In a statement published in the March issue of the Methodist Message, the official monthly journal of the Methodist Church in Singapore, the National Council of Churches of Singapore (NCCS) commended the government on its stance to not repeal Section 377 A which outlaws sex acts between men although laws that criminalise anal and oral sex between opposite-sex couples will be repealed.
The NCCS represents Methodists, Anglicans and Presbyterians, among other mainstream denominations in Singapore; and is chaired by Rev. John Chew, head of the Anglican Church in Singapore and Archbishop of the Province of Anglican Church in South East Asia.
Currently, Section 377A of the Penal Code (PC) provides for a 2-year jail term for "any male person who, in public or private, commits, or abets the commission of, or procures or attempts to procure the commission by any male person of, any act of gross indecency with another male person."
The statement published on the Methodist Message web site reads: "We are aware that the proposed amendment to delete section 377 PC but on the other hand retaining section 377A PC may be controversial in some quarters. Nevertheless, we consider homosexual acts to be sinful, abhorrent and deviant, whether consensual or not. The NCCS commends the Government on taking a clear, unequivocal and bold stand of neither encouraging nor endorsing a homosexual lifestyle and opposing the presentation of the same as part of a mainstream way of life."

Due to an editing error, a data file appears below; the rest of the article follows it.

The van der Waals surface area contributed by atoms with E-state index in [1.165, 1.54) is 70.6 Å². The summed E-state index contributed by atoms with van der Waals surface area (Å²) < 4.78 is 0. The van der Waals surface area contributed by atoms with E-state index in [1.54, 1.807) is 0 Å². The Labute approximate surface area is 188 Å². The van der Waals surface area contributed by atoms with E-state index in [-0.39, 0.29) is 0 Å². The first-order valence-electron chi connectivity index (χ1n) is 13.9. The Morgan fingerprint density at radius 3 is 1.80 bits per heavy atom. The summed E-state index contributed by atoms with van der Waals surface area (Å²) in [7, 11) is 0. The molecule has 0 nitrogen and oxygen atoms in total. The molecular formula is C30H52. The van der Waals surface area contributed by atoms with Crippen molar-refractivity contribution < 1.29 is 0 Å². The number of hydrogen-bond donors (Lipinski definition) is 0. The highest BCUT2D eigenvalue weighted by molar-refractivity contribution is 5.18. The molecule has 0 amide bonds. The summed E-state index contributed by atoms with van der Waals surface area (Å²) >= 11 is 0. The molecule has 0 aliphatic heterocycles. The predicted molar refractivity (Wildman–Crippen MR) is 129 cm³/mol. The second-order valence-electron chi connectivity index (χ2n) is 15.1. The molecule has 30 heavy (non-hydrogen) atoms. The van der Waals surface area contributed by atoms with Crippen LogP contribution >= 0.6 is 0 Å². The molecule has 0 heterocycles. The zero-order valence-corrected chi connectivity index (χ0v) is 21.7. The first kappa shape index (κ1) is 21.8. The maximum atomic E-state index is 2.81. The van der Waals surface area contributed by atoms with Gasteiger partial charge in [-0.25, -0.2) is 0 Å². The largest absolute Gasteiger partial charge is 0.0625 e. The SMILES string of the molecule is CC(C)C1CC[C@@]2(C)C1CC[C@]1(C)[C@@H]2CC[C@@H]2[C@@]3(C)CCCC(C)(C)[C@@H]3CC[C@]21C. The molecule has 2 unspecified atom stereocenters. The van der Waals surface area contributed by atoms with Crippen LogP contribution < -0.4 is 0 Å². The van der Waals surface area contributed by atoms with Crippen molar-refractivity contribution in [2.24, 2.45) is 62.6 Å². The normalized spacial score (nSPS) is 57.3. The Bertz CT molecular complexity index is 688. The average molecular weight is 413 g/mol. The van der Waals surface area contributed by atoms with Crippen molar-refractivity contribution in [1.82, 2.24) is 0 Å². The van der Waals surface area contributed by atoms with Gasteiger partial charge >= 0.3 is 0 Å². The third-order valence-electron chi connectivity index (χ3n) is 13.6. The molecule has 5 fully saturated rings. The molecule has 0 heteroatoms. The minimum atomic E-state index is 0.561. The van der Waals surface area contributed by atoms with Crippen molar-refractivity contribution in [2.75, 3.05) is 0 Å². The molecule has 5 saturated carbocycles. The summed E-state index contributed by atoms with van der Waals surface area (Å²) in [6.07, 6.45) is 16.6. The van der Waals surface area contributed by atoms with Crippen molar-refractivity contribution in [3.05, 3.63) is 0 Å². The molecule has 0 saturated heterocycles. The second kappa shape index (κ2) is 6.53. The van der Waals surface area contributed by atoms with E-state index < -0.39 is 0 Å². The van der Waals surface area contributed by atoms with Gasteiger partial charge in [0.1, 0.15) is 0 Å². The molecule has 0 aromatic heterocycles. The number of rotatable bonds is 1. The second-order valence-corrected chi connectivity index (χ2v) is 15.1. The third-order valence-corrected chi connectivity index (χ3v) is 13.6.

Although the NCCS has in 2003 publicly urged the government to maintain current legislation concerning homosexuality, not permit the registration of homosexual societies or clubs and not allow the promotion of homosexual lifestyle and activities, this is the first time it has called for the criminalisation of lesbianism.
"Given that section 377A PC criminalises homosexuality whether done private or publicly, we are of the view that a similar prohibition ought to be enacted in respect of lesbianism, considering that lesbianism (like homosexuality) is also abhorrent and deviant, whether consensual or not.'" Said the statement.
In a document released last year by the Ministry Of Home Affairs on the proposed Penal Code amendments, Section 377A will sit between new laws criminalising necrophilia and bestiality under the same rubric of "unnatural offences."
The proposed amendments are expected to be debated in Parliament in the next quarter.